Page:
Sunday 19 Aug 2018 | 23:46 | SYDNEY
Sunday 19 Aug 2018 | 23:46 | SYDNEY

The road from Damascus


Rodger Shanahan


16 June 2008 12:04

As leader of one of the Axis of Not Quite so Evil countries, Bashar Assad has largely had to satisfy his presidential travel ambitions in regional countries. Support for Hizbullah and militant Palestinian groups, a close relationship with Iran, suspicions over its role in the assassination of Rafiq Hariri and Israel’s recent bombing of a suspected nuclear reactor site in northern Syria have all meant that Syria is more often than not overlooked when official invitations for state visits are handed out.

But all that appears to be changing.  In the blink of an eye, Syrian Arab Airways pilots have had to chart course for India this month and France next month, for Assad to take part in Bastille Day celebrations. While India’s invitation is almost entirely for commercial reasons (and partially to reinforce India's non-aligned credentials), France’s offer is President Sarkozy’s doing. French-Syrian relations plummeted after President Chirac’s close friend Rafiq Hariri was killed, but Sarkozy appears to be trying to reward Syria for entering peace talks with Israel, and wants to encourage Syria to adopt a constructive role in Lebanese affairs, a country in which Sarkozy has shown a keen interest. The Syrian president is also a part of President Sarkozy’s vision for a Mediterranean Union, which has an eerie similarity to our own prime minister’s recently announced initiative for an Asia-Pacific Community.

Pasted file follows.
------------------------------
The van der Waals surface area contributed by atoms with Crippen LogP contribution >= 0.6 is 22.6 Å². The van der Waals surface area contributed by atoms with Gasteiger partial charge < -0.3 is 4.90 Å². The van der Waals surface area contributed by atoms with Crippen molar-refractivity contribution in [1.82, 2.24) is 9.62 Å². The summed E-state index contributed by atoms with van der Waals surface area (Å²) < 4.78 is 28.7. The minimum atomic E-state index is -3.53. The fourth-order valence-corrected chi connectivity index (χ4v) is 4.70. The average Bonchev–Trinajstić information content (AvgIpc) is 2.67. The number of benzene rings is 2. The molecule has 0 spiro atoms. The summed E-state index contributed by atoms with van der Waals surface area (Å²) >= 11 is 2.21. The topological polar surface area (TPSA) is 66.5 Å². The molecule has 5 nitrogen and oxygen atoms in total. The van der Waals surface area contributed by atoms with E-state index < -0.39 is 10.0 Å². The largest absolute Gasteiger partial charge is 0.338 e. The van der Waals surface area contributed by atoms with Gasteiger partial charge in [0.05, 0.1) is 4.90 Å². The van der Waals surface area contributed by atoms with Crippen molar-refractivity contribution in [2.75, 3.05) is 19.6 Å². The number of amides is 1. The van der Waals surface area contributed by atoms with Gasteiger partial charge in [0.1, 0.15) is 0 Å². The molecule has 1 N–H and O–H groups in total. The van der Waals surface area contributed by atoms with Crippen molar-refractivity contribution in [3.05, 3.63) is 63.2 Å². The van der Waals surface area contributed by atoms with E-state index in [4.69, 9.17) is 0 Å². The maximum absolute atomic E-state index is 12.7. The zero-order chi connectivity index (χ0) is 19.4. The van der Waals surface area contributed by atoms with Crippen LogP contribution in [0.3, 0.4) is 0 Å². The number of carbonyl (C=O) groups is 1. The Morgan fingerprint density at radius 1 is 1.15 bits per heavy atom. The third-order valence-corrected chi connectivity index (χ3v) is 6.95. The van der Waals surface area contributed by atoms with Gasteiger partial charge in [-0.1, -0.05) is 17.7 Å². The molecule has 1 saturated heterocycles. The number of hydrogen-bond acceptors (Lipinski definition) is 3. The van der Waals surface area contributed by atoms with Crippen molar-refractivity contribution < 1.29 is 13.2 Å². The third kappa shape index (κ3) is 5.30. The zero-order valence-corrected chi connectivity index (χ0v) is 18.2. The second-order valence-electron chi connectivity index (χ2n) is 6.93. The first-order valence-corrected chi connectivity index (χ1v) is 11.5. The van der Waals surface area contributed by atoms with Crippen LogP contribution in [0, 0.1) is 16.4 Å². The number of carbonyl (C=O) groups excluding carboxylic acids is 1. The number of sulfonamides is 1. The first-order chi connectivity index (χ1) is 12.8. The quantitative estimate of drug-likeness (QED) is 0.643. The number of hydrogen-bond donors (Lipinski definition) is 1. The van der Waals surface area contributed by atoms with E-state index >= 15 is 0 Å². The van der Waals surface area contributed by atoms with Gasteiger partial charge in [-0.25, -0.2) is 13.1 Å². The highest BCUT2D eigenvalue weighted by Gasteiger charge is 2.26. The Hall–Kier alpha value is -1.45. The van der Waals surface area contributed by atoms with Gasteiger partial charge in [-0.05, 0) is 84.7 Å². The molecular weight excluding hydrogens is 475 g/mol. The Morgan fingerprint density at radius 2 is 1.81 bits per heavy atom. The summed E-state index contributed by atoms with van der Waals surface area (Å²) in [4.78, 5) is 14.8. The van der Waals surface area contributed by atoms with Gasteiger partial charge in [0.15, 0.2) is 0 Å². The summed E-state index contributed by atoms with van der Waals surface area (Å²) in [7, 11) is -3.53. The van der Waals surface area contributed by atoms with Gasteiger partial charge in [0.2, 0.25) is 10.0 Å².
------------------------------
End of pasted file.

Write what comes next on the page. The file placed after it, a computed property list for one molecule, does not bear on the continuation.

The invite to Paris has not, however, shielded Damascus from warnings over its behaviour. French Foreign Minister Bernard Kouchner saw the invite as a necessary piece of realpolitik, while Presidents Sarkozy and Bush reminded Syria, during a recent joint news conference, that it was still not out of the cold. Still, in an effort to both strengthen the Lebanese republic and to isolate Iran, France has certainly decided that all roads lead to (or from) Damascus.